By Elena Nicola– @elenatheolive

“You’re too young to be depressed” – a saying I’ve heard far too many times when disclosing my experiences at university to my peers. Depression (or any non-normative health issue), I have come to realise, is not something that can be talked about objectively. It’s an individual experience which has complete relevance to the person who has gone through it. Thus, what this all equals to – is a problem with defining depression as an illness, particularly when considering the undoubtedly horrifying history of how psychiatric patients have been treated, ultimately because of their “diagnoses”.

Here is the problem with calling depression an illness.

Defining what a “mental illness” essentially is, becomes incredibly hard as a sociology student. When you are constantly seeking new ways to expand your thought process, limiting yourself to a single measure of defining somebodies experience becomes hard. At least, for me it is, anyway. Of course, I’m not the first to ponder this dilemma. The field of Sociology concerned with Health and Illness has a lot to say. On one hand, I’m in awe of those who decided to challenge the establishment for the first time, who finally had enough of the norms, the treachery of those in charge, who managed to ruin the lives of so many, just because they acted differently to what was expected. Beyond this, using psychiatry as a way to ensure the further repression of POC and LGBT+ individuals – using “science” spread hatred and discrimination. But it’s definitely not over. Just because society has apparently overall moved on from the times of asylums, aversion therapy and psychology eugenics, does not mean these practices have manifested themselves in other, less obvious ways – to ensure that nobody deviates being “normal”. A being that has compliance, empathy and acceptance to what we are fed – by the media, our education systems, ultimately, the overarching ideology which promotes the ideal of a cis, white, able bodied human. It’s a very complex situation, right? One that is far too diverse and interconnected for me to set out in one blog – but to put it quite simply, a situation that is still very much alive, just more concealed than it was in the days of insulin injections and full frontal lobotomies.

 

And here is why it’s wrong to treat it is as if it isn’t.

Yet – it may be good and well thinking abstractly about these things – to understand that there are problematic issues with the current hierarchy that allows ideology to prevail – but how does this really do for practically understanding the effects this has on society? An experience with depression is an experience just like any other. It may be shunned away for being “irrational” or “unusual”. But it’s still real. And even more importantly, it’s still being compared against the norm, making it harder for those going through such experiences to get by in life, particularly if they are already structurally oppressed in other ways. As a working class woman, I did not have the time or resources to deal with my experience of depression in an alternative way. I had a university degree to be focus on in an institution that was already pitting classist pressures against me, balancing my student loan with no other financial help, and work to be getting on with, yet despite this, I am aware of my privilege I hold. To even be at university, to have a government loan that allowed me to enjoy myself alongside paying rent and having the ability to have three good meals per day. But even I could not afford to take time off, to recuperate and live my life in a different way whilst studying. If I could not needed to abide by the rules of society in order to make something of myself as so eagerly awaited by my family and friends – how could I take time away from life to focus on myself in an alternative ways? How could we expect those who are working a full time minimum wage job in order to scrape by and feed their children, to have the time and energy to commit to a different form of “treatment” that lies outside of the National Health Service – beyond CBT and counselling. Money, time, connections – a list of endless necessities that some people just do not have – all whilst struggling with an experience that has the potential to take over your whole life.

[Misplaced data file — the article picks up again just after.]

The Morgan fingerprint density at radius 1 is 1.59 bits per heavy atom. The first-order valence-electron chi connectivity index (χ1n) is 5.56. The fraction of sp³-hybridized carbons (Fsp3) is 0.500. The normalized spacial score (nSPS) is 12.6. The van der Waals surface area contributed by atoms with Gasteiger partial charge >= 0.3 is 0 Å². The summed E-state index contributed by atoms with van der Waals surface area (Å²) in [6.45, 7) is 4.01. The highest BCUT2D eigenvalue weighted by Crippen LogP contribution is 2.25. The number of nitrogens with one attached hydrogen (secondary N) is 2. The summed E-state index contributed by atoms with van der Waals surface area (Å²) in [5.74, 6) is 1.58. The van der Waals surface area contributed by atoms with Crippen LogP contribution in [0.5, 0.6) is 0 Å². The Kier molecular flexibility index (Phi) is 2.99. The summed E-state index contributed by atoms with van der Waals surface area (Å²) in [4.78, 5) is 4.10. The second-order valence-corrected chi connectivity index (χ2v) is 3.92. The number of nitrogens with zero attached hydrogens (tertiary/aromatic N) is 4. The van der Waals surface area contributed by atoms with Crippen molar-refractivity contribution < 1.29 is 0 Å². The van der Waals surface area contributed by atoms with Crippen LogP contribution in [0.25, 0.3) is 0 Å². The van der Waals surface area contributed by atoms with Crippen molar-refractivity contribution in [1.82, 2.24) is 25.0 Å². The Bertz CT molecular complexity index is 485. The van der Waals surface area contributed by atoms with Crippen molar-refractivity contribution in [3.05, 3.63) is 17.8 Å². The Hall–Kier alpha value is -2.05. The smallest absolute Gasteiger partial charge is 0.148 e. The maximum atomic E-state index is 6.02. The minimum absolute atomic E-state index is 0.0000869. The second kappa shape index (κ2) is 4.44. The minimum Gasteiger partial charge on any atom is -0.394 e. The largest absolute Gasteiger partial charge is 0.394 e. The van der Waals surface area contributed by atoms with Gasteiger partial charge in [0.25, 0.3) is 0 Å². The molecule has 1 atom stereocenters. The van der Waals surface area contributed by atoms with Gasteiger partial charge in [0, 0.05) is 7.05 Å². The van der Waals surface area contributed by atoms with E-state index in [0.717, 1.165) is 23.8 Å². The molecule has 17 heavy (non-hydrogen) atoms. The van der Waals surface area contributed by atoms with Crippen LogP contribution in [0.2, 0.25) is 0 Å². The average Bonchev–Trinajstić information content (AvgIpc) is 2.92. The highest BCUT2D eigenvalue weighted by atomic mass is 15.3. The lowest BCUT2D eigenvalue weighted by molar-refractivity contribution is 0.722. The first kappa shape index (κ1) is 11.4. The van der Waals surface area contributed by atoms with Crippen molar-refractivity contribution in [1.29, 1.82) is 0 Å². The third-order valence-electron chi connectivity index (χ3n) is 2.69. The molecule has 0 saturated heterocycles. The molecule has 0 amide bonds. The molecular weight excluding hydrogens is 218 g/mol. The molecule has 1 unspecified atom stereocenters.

Two key points arise from this catch 22 for me – 1) We are not as progressive as we believe. Whilst the overtly inhumane practices of “psychiatry” against the “mentally ill” have been phased out – there are different ways in which minority groups suffer. 2) For those minority groups, the working class – those who face structural oppression each day, psychiatry practices may be the only way to survive.

I mean, talk about a vicious cycle.


 

About the author: Elena has recently graduated from the LSE with a BSc in Sociology, with long term goals of becoming a teacher of social science. Her main research interests lie within the sociology of health and illness, class and media.